Gearing Up: Gear List for the AT

Here is my initial gear list for starting the Appalachian Trail.  I am not going to include much detail, as most of the items can be found quickly by going to the top of this article and clicking “view my gear list.” Once at the list, most of the items have a built-in link that should take you to a website for specs.

My Big Three

The Big Three include your pack, tent, and sleeping bag (I’m going to include my entire sleeping system).

Pack: ZPacks Arc Blast with Hip Pouches

Tent: ZPacks Duplex

Sleep system: REI Co-Op Igneo 25

Therm-a-Rest NeoAir Xlite 

Sea to Summit Aeros Pillow Ultralight 

Zpacks Goose Socks 

Starting from the left and going clockwise: Igneo sleeping bag, Arc Blast, Xlite pad, Duplex, down socks, and inflatable pillow.

Thought process:  I started with a different pack and tent a couple years back but managed to shave multiple pounds off my base weight by jumping to the Arc Blast and Duplex.  Both pieces are really well made and the stay system on the pack allows some breathability not found on other ultralight packs.  The sleeping bag isn’t the warmest or lightest, but it should do.  The down socks are for the really cold nights and won’t make the whole trip—but a shakedown hike taught me I needed them.  The inflatable pad is comfy and the pillow is a pure luxury item to aid in sleeping.

Clothing

This was always my biggest question when I was looking into gear, so I’ll add a little of my thought process to the gear choices.

Base layer (top and bottom): Smartwool 150 merino wool

Shorts: Patagonia Baggies (with flying fish print!)

Shirt:  Huk Performance shirt (long sleeve sun shirt—well-known fishing brand, and I have worn them a lot in the past).

Jackets: Patagonia R1 Hooded Fleece

REI Rhyolite Rain Jacket

Mountain Hardwear Ghost Whisperer Jacket

Rain pants: Montbell Versalite

Shoes: Altra Lone Peaks

Everything else: Two pairs of Exofficio 3” boxer briefs.

Two pairs of Darn Tough socks for hiking.

One pair of Darn Tough socks for sleeping (thicker).

Buff

Ball cap

Dirty Girl Gaiters

I plan on my daily wear being underwear, my Baggies shorts, Huk shirt, Buff, and hat.  Even when it’s cold I plan on just wearing shorts.  If it gets too cold I’ll put my rain pants on.  I’m trying to leave the base layer, especially the bottoms, for camping.

Shoes have been a long journey for me.  Up until three months ago I was going to wear a pair of awesome boots that I have a couple hundred miles on.  I wanted to wear boots to protect my ankles, but after wearing trail runners, I’m going in that direction.  Not only are trail runners lighter, but I know shoes are going to get wet—and trail runners will dry a lot quicker than the boots.  Additionally, I’ll be starting slow (ten to 12 miles per day), to help strengthen my ankles through hiking.

Starting top left and going clockwise: Altras, gaiters, Versalite pants, R1 hoody, rain jacket, Ghost Whisperer, Smartwool base layers, Huk shirt, Baggies, socks, boxers, Buff, hat.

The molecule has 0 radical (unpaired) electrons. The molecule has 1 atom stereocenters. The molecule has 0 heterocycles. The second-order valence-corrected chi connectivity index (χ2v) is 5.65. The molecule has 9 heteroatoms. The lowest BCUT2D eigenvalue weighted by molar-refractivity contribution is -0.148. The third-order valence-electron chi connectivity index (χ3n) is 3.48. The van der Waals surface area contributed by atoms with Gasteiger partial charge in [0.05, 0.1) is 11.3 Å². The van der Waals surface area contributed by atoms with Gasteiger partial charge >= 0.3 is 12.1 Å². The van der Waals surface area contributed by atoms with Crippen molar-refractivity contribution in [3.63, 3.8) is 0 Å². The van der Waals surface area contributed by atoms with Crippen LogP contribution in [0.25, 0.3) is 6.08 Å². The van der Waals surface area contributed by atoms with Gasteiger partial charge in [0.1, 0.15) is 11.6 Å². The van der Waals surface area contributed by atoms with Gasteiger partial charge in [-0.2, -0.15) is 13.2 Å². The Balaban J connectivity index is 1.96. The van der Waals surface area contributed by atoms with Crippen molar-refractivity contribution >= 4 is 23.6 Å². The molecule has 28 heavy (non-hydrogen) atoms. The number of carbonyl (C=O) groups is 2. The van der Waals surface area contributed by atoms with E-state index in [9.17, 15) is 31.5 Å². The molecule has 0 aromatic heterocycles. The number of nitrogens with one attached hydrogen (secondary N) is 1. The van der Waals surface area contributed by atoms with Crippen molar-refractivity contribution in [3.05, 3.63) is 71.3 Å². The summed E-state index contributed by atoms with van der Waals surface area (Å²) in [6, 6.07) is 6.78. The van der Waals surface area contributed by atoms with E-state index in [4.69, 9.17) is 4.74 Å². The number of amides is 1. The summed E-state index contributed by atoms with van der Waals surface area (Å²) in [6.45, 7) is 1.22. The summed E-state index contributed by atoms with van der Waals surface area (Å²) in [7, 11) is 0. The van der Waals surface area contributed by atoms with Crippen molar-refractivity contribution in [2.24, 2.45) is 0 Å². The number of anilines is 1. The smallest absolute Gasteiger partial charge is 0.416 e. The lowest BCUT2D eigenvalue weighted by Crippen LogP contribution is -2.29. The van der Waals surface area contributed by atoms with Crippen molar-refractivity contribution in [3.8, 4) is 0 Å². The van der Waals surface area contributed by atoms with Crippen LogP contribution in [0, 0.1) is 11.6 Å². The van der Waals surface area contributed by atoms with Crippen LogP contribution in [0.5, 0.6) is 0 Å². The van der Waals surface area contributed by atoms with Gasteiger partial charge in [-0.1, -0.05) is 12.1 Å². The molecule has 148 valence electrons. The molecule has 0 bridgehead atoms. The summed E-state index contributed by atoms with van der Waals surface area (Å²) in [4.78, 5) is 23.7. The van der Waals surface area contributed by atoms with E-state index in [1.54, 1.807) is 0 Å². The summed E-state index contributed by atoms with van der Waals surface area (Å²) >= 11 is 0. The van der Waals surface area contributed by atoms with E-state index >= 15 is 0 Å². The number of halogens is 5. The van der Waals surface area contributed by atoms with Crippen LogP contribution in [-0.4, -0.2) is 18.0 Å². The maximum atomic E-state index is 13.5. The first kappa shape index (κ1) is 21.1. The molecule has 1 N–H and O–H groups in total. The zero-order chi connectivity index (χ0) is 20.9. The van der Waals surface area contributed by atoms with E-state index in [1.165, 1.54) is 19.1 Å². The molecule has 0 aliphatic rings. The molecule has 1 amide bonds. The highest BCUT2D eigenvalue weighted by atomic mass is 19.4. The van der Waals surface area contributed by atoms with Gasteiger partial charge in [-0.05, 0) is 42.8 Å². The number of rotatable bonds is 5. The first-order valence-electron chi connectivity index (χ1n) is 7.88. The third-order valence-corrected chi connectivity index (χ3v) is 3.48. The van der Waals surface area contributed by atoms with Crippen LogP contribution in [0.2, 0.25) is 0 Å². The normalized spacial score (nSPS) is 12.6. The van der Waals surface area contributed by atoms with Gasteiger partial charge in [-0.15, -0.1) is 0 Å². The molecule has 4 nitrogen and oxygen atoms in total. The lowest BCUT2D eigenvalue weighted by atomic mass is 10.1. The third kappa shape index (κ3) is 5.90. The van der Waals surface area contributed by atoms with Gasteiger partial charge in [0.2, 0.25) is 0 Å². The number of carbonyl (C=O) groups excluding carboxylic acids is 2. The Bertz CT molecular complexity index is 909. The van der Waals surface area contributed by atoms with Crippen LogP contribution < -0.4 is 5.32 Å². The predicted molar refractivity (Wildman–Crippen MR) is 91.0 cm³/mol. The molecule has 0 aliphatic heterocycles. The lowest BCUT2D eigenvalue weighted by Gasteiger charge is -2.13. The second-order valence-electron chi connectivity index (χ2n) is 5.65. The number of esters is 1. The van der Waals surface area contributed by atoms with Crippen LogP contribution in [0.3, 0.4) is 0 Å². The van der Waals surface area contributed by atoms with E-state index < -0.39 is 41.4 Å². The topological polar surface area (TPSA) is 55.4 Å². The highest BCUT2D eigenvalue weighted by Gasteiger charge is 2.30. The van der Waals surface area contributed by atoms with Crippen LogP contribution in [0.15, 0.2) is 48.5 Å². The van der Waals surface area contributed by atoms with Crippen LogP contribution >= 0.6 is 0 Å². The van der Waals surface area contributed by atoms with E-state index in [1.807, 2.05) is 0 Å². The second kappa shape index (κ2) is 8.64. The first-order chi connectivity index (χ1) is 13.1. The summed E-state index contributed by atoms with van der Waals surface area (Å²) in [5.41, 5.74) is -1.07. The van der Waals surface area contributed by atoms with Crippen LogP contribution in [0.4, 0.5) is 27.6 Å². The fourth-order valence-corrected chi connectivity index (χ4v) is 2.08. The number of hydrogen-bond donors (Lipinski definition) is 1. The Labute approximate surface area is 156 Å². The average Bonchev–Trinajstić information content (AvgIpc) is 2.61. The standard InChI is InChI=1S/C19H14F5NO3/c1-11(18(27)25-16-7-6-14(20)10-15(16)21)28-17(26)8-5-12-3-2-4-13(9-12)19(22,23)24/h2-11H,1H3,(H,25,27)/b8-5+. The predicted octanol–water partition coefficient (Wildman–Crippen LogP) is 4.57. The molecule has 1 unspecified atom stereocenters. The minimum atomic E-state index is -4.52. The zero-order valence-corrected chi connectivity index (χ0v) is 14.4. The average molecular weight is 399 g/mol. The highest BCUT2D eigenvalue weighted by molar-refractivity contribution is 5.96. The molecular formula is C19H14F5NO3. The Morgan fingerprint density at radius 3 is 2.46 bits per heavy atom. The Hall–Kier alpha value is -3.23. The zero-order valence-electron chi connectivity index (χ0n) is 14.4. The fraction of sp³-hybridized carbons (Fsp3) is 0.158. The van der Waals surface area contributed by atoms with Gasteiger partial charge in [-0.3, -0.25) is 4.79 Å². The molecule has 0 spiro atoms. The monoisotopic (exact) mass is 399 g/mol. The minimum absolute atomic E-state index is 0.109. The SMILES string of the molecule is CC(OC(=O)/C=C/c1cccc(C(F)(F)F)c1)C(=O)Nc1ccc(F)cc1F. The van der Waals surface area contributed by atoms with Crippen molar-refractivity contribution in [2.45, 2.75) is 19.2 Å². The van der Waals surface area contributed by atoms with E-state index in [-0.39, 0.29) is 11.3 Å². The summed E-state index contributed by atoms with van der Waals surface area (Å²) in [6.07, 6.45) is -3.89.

Cooking, Water, and Miscellaneous

Lets all take one second and marvel at how I still remember to spell miscellaneous from second grade vocab.  As an engineer, my spelling is usually pretty horrible.  Just wanted to share my joy with everyone else.

Cooking: JetBoil Zip

Sea to Summit Spork

Water: Sawyer Squeeze filter

64 ounce Sawyer Bag

2 x one liter Smartwater bottles (only one pictured)

Navigation: AWOL AT Guide

Gen2 Spot GPS (not pictured)

iPhone (I’ll just put this here—more for pictures or calls when I’m in town)

Odds and ends:

Leki Corklite trekking poles

Black Diamond headlamp

You may just want to look at the picture for the rest of the items—and scan down when you wonder what an item is.

Top row (L to R): Body Glide, Deuce Trowel, first aid bag, TP, Sawyer Squeeze and bag; second row: wallet, Chapstick/tape/sanitizer/ibuprofen, two dry bags, food bag, AWOL guide; third row: headlamp, small towel, bear rope, water bottle, pocket knife, spork, JetBoil, trekking poles.

ZPacks food bag

Utility cord to hang bear bag

Two dry bags (one for sleeping bag, other for clothes)

First aid Supplies

Deuce Trowel (for digging catholes)

Body Glide

Tiny travel towel

Zpacks wallet

Chapstick, Leukotape, hand sanitizer, Ibuprofen

Spyderco pocket knife

Sandwich bag for toilet paper

Final thought:  The easiest way for me to lose a little weight would be a lighter cooking system.  The JetBoil is easy to use and I’m super lazy when it comes to cooking.  If I end up not wanting it, I’ll send it home and cold soak.

Extra pic. Here is the day I got my Duplex—trekking poles hold up the middle, and then guylines (strings) hold the tent up with tension.

Feel free to ask questions, critique, or drop suggestions.

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Comments 2

  • Rich : Mar 22nd

    Isaac!! Congrats on the journey. Question about the baggies. Did you cut out the mesh briefs?

    Reply
    • Isaac Nesbitt : Mar 23rd

      I did! Wasn’t a huge fan of the mesh

      Reply

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